I’ve worked with Jaap in two different orchestras over the course of my career, and dread the weeks he’s standing on the podium. I’ve always found his methods to be dictatorial rather than trusting and supportive, and the orchestra can end up sounding tentative and unsure of what he actually wants. The pet peeve of many an orchestral musician is when conductors attempt to fix minor intonation problems… usually this ends up making matters much worse. Rather than trusting the musicians to address issues that might come up he meddles and usually becomes furious when things don’t get fixed because, quite frankly, he has a pretty average ear. It’s a very old school approach to conducting…. by scaring musicians into submission, you don’t create great music.

    • Gareth Jones says:

      These remarks match pretty closely what I heard several times in Hong Kong – to the point where I stopped attending concerts. I’m happy he’s leaving, frankly.

      • John Borstlap says:

        How is it then possible that he built-up the orchestras of HK and Dallas to their current level? That the players of the NY Phil unanimously choose him, after a couple of guest appearances? That the Dutch Radio Orchestra has feted triumphs under his direction, especially with concert performances of Wagner operas which are the most difficult for conductors? That his debuts with the Vienna Philharmonic and the Berlin Philharmonic were successes? That his Bruckner CD’s have been received with enthusiastic accolades? Some ears hear things that for other organs seem to be inaccessible.

        • Gareth Jones says:

          Er… what current level of the HK Phil are you speaking of, John? It was and remains a decent, diligent band – but I’m not sure that it’s really that much better than the HK Sinfonietta.
          I can’t speak to all of the other orchestras because I live in HK but all I’m saying is that my experience here resonates with those of the orchestral player. I’m happy you’re fortunate enough to hear better things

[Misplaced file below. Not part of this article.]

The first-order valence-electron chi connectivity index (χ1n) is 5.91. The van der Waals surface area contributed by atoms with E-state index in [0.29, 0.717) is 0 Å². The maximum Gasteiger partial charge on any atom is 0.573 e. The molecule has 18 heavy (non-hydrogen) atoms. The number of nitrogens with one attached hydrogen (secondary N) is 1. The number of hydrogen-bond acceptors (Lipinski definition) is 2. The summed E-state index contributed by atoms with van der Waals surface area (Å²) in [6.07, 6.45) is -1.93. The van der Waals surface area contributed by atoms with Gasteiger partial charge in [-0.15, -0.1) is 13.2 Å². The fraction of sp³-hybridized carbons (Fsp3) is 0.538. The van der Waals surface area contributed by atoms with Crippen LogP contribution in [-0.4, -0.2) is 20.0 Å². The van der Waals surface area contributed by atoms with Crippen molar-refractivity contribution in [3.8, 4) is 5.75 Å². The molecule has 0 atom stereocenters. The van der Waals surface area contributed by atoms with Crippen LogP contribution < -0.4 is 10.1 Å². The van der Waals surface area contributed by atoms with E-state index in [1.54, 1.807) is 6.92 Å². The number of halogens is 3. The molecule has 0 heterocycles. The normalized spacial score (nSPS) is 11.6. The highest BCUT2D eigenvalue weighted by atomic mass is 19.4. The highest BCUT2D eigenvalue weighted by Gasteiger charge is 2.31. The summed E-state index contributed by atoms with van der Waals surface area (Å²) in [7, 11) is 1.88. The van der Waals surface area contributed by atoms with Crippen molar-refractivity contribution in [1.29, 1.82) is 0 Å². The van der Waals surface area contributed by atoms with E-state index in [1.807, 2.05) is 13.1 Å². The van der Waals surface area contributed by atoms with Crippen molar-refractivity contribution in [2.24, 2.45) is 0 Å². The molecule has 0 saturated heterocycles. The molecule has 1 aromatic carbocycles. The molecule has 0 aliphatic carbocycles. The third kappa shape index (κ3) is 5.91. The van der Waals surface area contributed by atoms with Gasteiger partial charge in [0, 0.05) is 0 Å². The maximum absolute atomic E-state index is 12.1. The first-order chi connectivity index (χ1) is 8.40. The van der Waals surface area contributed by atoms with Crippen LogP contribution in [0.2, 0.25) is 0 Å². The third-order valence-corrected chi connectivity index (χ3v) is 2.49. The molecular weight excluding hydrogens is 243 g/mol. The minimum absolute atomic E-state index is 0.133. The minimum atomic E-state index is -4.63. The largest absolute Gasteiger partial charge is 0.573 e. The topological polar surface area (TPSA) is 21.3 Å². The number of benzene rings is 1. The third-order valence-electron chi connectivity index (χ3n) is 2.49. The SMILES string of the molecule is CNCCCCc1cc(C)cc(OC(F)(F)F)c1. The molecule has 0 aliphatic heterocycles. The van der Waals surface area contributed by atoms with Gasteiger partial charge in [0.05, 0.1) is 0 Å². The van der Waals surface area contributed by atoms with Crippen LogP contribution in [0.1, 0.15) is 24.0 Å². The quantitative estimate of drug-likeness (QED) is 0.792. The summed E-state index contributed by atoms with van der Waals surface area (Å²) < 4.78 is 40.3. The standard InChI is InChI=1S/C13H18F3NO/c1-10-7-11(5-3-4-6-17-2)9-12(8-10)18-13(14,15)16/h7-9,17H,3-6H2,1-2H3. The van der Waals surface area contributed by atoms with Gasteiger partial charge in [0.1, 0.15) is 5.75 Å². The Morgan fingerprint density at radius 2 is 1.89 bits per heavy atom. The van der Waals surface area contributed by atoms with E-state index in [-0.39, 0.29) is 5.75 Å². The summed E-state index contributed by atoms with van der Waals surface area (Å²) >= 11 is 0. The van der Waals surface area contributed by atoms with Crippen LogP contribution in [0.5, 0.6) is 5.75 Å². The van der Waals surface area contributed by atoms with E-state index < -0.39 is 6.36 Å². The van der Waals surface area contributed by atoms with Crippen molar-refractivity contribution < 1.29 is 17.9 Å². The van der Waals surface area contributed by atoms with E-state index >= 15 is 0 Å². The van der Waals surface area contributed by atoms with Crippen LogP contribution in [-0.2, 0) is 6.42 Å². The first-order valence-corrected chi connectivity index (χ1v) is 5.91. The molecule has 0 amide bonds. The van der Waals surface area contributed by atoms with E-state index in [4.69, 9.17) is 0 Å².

• Nick2 says:

            I agree with John Borstlap. From what I have read, the Hong Kong musicians enjoy working with him and what he is achieving with the orchestra – but I accept I have not heard this directly as I do not know any of them. I don’t live in Hong Kong but I have been to several JvZ concerts there. It seems Gareth Jones and I have been at different concerts, for I think the Hong Kong Phil has become very impressive under his direction. When you compare its development under Atherton (almost non-existent) and de Waart (far more precision and interesting programming), the standard now is at a very high level. Anyone suggesting it is not should listen to some of the JvZ HKPO Ring cycle recordings on Naxos. The first three have been issued. Gotterdammerung was recorded in January and I believe will be released before the end of the year.

            On the other hand, I recently heard JvZ at one concert with the NYPO on its March Asian tour. With Yuja Wang as soloist in the Brahms First Concerto, I expected a great deal. I found it a major disappointment, and not only because of Ms. Wang’s ultra slow tempi. The orchestral playing was sometimes ragged and the balance was so out of whack that there were many sections where I could see the pianist giving her all but could barely hear her – and I was seated in the middle of the stalls. The Rite of Spring was a major improvement, but put the HKPO into a venue with as fine acoustics instead of the dreadful Hong Kong Cultural Centre Concert Hall, and on the basis of what I heard it would be hard to pinpoint much difference in quality.